A Christmas Carol: A place where memory and imagination intersect

Christmas-carol andy  large
© Matt Marnes

A Christmas Carol is one of the most produced shows in Canada. Last year alone, there were 36 productions across the country. And this December, it will be here in the NAC Theatre.

Long before rehearsals begin, Jillian Keiley, Artistic Director of NAC English Theatre and Director of A Christmas Carol, has been asking herself and her team some big questions: Why is this show so popular? How do we get the audience to use their imagination and not just their memory?

What Jillian and Designer Bretta Gerecke came up with is a testament to their own creative process. In the first 15 minutes of the play, every audience member will handle a wide variety of objects relevant to the story – things like small models of Scrooge’s counting house and his nephew’s party house. On stage, the story will unfold on an all-white set. “Almost like a blank canvas, but with simple but powerful pieces to indicate where we are. The audience will remember each talisman they held in their hands and by imagination transpose it onto our white stage – our canvas,” says Jillian. 

Jillian has cast a blind actor, Bruce Horak, to play the role of the Ghost of Christmas Past as well as the narrator. “Bruce introduces the concept,” says Jillian. “He lives at the intersection of memory and imagination and will invite the audience to join him there.”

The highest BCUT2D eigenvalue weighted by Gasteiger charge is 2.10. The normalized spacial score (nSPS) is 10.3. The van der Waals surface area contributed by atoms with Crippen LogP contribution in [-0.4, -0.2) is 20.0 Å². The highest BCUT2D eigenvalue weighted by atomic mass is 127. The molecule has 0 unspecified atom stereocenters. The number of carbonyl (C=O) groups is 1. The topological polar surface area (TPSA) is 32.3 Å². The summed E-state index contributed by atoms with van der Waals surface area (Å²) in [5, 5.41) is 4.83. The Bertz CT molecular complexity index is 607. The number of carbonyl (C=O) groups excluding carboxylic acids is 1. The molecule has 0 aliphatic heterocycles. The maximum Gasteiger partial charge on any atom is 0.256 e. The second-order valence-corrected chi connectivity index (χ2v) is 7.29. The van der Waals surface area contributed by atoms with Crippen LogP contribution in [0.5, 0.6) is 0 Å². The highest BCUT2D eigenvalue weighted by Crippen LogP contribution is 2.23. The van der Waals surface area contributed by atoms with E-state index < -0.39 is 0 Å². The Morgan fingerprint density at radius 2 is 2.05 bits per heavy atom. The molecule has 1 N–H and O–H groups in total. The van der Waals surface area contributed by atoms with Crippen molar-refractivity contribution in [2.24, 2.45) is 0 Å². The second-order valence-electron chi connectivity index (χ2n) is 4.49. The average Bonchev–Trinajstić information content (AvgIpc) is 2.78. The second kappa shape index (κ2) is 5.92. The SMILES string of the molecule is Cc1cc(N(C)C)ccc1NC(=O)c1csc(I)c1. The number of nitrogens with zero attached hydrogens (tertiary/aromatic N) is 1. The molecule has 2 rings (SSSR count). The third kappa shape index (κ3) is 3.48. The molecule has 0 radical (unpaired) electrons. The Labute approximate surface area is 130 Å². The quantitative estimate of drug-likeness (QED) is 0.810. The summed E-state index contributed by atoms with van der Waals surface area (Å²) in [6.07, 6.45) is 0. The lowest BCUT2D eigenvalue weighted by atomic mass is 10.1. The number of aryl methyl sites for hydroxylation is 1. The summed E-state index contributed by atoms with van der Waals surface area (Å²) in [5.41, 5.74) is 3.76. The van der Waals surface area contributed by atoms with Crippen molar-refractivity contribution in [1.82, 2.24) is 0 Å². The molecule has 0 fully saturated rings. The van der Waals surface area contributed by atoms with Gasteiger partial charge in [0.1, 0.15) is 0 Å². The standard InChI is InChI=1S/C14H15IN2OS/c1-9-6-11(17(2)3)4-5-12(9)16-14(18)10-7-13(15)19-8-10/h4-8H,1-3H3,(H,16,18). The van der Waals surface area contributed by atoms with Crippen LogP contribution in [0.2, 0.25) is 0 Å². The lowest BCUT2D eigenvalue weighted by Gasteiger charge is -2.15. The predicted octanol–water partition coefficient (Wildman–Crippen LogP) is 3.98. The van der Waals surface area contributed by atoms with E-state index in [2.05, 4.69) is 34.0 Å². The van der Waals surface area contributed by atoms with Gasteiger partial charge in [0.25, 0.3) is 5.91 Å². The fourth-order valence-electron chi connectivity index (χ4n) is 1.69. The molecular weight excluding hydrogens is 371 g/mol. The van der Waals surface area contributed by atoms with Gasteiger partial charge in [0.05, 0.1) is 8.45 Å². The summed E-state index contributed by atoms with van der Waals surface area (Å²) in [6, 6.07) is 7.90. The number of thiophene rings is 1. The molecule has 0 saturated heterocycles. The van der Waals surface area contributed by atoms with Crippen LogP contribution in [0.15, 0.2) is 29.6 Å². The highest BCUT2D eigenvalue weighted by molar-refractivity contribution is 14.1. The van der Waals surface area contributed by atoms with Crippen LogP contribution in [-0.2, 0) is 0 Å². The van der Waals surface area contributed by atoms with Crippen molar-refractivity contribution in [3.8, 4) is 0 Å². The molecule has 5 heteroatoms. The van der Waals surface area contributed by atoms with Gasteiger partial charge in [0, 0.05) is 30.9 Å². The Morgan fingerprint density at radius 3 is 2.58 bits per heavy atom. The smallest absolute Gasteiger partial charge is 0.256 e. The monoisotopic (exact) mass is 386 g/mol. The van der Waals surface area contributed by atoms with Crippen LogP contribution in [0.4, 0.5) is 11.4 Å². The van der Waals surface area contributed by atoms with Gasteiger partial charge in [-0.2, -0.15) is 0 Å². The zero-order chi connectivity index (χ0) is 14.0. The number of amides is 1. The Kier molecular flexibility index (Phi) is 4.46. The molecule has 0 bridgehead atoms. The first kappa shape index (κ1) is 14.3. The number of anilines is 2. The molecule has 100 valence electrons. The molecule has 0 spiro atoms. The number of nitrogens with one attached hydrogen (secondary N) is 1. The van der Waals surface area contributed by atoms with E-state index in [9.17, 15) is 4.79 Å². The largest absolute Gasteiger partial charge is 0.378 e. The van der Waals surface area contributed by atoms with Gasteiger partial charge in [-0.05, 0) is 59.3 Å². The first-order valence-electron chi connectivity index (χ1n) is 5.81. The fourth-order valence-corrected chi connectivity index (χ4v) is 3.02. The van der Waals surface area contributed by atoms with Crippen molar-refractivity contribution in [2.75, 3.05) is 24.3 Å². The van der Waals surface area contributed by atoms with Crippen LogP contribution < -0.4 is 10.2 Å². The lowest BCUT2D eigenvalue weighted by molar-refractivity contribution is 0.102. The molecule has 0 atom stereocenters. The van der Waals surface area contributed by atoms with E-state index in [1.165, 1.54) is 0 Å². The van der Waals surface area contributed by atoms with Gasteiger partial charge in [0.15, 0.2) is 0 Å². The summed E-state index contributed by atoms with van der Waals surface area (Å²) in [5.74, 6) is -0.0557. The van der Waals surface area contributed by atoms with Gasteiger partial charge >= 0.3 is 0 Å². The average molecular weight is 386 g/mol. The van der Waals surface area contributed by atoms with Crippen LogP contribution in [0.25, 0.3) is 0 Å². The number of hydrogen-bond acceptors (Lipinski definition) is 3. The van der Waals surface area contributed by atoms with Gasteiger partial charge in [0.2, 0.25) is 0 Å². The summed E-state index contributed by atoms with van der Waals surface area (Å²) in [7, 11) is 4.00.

Jack Volpe, a Deaf actor, will be the Ghost of Christmas Yet to Come – the ghost who can see the future, but who will not speak. “This is an opportunity to introduce audiences to great artists from the Deaf and disabled communities,” says Jillian. “Jack and Bruce are both talented performers and come from a sector of society that doesn’t get represented on stage very often.”

Jillian would like to see that change. “It’s our responsibility to serve a broad public and make theatre accessible to everyone,” she says. “That includes audience members as well. They want to see their world reflected on stage and it’s wonderful to be able to offer that.”

A Christmas Carol will run in the NAC Theatre from December 13 to 31. American Sign Language (ASL) interpretation will be provided for the December 18 matinée.

A Christmas Carol is part of the NAC’s Share the Spirit program presented by Sun Life Financial – the eighth year for Share the Spirit, an initiative aimed at families who, for economic or health reasons, may not have the opportunity to enjoy live performances at the NAC.

Share the Spirit is made possible through the support of Presenting Sponsor Sun Life Financial, a Donor-Advised Fund at the Community Foundation of Ottawa at the Associate Partner level, and Supporting Partners The Honourable John Manley, P.C. O.C. & Mrs. Judith Manley, Glenview Management Limited and the Leacross Foundation, as well as other donors who have contributed to Share the Spirit through the NAC Foundation Donors’ Circle. Visit nac-cna.ca/share

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